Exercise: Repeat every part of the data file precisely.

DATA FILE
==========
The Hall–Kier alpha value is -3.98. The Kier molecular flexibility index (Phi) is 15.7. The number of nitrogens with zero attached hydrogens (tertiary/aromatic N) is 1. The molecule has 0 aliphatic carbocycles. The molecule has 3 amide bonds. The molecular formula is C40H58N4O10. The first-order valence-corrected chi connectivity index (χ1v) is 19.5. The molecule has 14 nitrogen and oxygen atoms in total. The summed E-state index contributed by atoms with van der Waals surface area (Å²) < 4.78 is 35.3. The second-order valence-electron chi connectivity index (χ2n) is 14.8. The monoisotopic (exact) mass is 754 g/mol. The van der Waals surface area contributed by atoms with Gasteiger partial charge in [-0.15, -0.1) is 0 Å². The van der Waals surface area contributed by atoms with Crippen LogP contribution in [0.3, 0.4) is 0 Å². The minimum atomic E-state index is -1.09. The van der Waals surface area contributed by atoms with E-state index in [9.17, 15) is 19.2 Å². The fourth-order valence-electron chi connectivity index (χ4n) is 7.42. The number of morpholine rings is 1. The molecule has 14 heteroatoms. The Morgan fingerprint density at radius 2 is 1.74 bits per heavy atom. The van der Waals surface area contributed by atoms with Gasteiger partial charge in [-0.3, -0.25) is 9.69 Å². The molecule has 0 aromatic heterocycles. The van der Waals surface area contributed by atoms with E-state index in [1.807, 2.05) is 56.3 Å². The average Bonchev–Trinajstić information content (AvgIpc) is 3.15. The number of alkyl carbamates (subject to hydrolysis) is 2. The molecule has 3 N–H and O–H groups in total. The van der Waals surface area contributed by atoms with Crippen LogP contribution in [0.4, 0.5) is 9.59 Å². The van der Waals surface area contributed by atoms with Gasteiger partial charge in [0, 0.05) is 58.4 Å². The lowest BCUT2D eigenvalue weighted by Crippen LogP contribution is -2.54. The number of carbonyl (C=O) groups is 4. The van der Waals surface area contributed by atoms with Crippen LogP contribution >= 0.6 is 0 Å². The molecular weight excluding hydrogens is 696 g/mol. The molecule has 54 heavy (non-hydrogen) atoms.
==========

The Hall–Kier alpha value is -3.98. The Kier molecular flexibility index (Phi) is 15.7. The number of nitrogens with zero attached hydrogens (tertiary/aromatic N) is 1. The molecule has 0 aliphatic carbocycles. The molecule has 3 amide bonds. The molecular formula is C40H58N4O10. The first-order valence-corrected chi connectivity index (χ1v) is 19.5. The molecule has 14 nitrogen and oxygen atoms in total. The summed E-state index contributed by atoms with van der Waals surface area (Å²) < 4.78 is 35.3. The second-order valence-electron chi connectivity index (χ2n) is 14.8. The monoisotopic (exact) mass is 754 g/mol. The van der Waals surface area contributed by atoms with Gasteiger partial charge in [-0.15, -0.1) is 0 Å². The van der Waals surface area contributed by atoms with Crippen LogP contribution in [0.3, 0.4) is 0 Å². The minimum atomic E-state index is -1.09. The van der Waals surface area contributed by atoms with E-state index in [9.17, 15) is 19.2 Å². The fourth-order valence-electron chi connectivity index (χ4n) is 7.42. The number of morpholine rings is 1. The molecule has 14 heteroatoms. The Morgan fingerprint density at radius 2 is 1.74 bits per heavy atom. The van der Waals surface area contributed by atoms with Gasteiger partial charge in [-0.3, -0.25) is 9.69 Å². The molecule has 0 aromatic heterocycles. The van der Waals surface area contributed by atoms with E-state index in [1.807, 2.05) is 56.3 Å². The average Bonchev–Trinajstić information content (AvgIpc) is 3.15. The number of alkyl carbamates (subject to hydrolysis) is 2. The molecule has 3 N–H and O–H groups in total. The van der Waals surface area contributed by atoms with Crippen LogP contribution in [0.4, 0.5) is 9.59 Å². The van der Waals surface area contributed by atoms with Gasteiger partial charge in [0, 0.05) is 58.4 Å². The lowest BCUT2D eigenvalue weighted by Crippen LogP contribution is -2.54. The number of carbonyl (C=O) groups is 4. The van der Waals surface area contributed by atoms with Crippen LogP contribution >= 0.6 is 0 Å². The molecular weight excluding hydrogens is 696 g/mol. The molecule has 54 heavy (non-hydrogen) atoms.